Barbed wire barrier at Veliki Ormoz village, at the border between Slovenia and Croatia | Photo: ARCHIVE/EPA/ANTONIO BAT
Barbed wire barrier at Veliki Ormoz village, at the border between Slovenia and Croatia | Photo: ARCHIVE/EPA/ANTONIO BAT

NGOs working on the Balkan route compare the idea of setting up defensive walls against migrants to Brexit, a decision that brought back to Europe the concept of borders. A wall is not sufficient to stop the flow of migrants, just like water finds its way, they said.

According to NGOs working on the Balkan route, the idea tabled by the EU Ministers of setting up walls to prevent irregular migrant crossings is costly and useless, it will only provide a temporary obstacle that will become ineffective in no time.

Some NGOs went as far as comparing this idea with Brexit, because if the idea of setting up defensive walls were to be accepted this would affect the entire concept on which Europe itself is built: the end of barriers.

Frontex figures for 2022 show 64% increase in crossings compared to 2021

According to the latest Frontex (the European Border and Coast Guard Agency) report, in 2022 there was a significant increase of migrant arrivals, with approximately 330,000 irregular crossings at the EU's external borders, 64% more than in 2021.

The Western Balkan route is the most popular one, with 145,000 crossings and an increase of 136% in a single year.

According to Silvia Maraone, the Ipsia-Acli coordinator for projects in Bosnia, these figures are actually a conservative statistic because only migrants who are intercepted are counted, if the numbers included those who were not counted it would probably need to be doubles.

"The attempt to block arrivals by reinforcing borders, water or land ones, has been done for years but it is not working. We have a wall between Serbia and Hungary since 2015, yet it continues to be one of the principal routes of migrants inflows," she notes.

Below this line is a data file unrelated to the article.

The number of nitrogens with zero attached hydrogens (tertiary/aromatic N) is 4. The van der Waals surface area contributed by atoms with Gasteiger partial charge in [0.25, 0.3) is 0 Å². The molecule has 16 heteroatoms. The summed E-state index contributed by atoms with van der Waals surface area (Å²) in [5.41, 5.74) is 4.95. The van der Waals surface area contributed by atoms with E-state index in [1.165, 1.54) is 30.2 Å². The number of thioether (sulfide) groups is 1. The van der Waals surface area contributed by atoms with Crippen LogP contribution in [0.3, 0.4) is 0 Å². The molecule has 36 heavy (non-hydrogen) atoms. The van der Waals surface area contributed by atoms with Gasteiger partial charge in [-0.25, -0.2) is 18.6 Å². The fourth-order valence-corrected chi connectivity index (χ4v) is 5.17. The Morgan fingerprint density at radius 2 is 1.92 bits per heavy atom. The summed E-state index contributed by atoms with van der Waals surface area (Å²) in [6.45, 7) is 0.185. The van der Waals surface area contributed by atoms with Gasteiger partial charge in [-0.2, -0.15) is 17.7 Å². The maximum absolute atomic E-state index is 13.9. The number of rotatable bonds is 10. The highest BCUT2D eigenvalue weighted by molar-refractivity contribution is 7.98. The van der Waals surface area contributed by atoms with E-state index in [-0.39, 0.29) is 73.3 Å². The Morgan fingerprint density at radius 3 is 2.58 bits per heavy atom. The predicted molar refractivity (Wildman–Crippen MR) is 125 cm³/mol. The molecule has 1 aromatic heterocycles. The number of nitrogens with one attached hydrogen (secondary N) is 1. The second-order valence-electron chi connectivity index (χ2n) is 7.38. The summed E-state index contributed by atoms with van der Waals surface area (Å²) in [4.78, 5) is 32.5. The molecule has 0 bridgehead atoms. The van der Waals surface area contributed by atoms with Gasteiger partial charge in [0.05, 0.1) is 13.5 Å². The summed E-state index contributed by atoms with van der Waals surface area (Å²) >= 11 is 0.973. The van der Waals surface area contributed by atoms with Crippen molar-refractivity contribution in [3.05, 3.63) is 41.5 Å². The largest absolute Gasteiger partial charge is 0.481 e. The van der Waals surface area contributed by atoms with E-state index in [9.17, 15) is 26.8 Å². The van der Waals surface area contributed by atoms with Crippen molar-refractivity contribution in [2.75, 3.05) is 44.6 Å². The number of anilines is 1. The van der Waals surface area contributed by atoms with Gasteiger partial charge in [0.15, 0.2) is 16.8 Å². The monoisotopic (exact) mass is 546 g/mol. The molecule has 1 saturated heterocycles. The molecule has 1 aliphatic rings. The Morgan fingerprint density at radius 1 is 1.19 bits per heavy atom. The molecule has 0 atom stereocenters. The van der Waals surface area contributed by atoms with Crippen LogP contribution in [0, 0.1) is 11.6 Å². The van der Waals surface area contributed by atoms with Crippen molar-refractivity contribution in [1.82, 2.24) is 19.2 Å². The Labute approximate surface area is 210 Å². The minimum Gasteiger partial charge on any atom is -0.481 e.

A new wall, she states, "will increase the smugglers' network and increase the number of deaths. To avoid passing through barbered wire, men, women and children will end up in a crevice, they will try to cross a river. We see this every day, this is what is already happening: as the borders become reinforced, for example in Croatia, the number of accidents and fees paid to smugglers increase."

Even Cesare Fermi, the European head for the NGO Intersos, insists on this point: "Physical barriers are costly, fragile measures that must be guarded by the police and as a consequence they also lead to corruption, where there are walls, holes also exist."

Think Tank Cespi: 'they are not the solution, migrant flows always find a way'

What is the solution that should be proposed? "By building a wall the problem is moved further away, but sooner or later it returns because the migration inflow is like water, it finds a way," says Daniele Frigeri, Cespi researcher and Director, the international policy center.

What is needed is "the creation of regular routes. The EU lags behind for this aspect but the figures call for serious attention, with the demographic decrease the welfare system will not survive its aging population. Instead the "concept of closing off to others" is "self-harming for Europe, a continent that can live only if it maintains open relations with the rest of the world," observes Gianfranco Schiavone, President of ICS, the Italian Solidarity Consortium, an NGO present in Trieste.

"Economic development over the past 30 years has been based on the end of borders, it is sufficient to see what is happening with Brexit," he commented.


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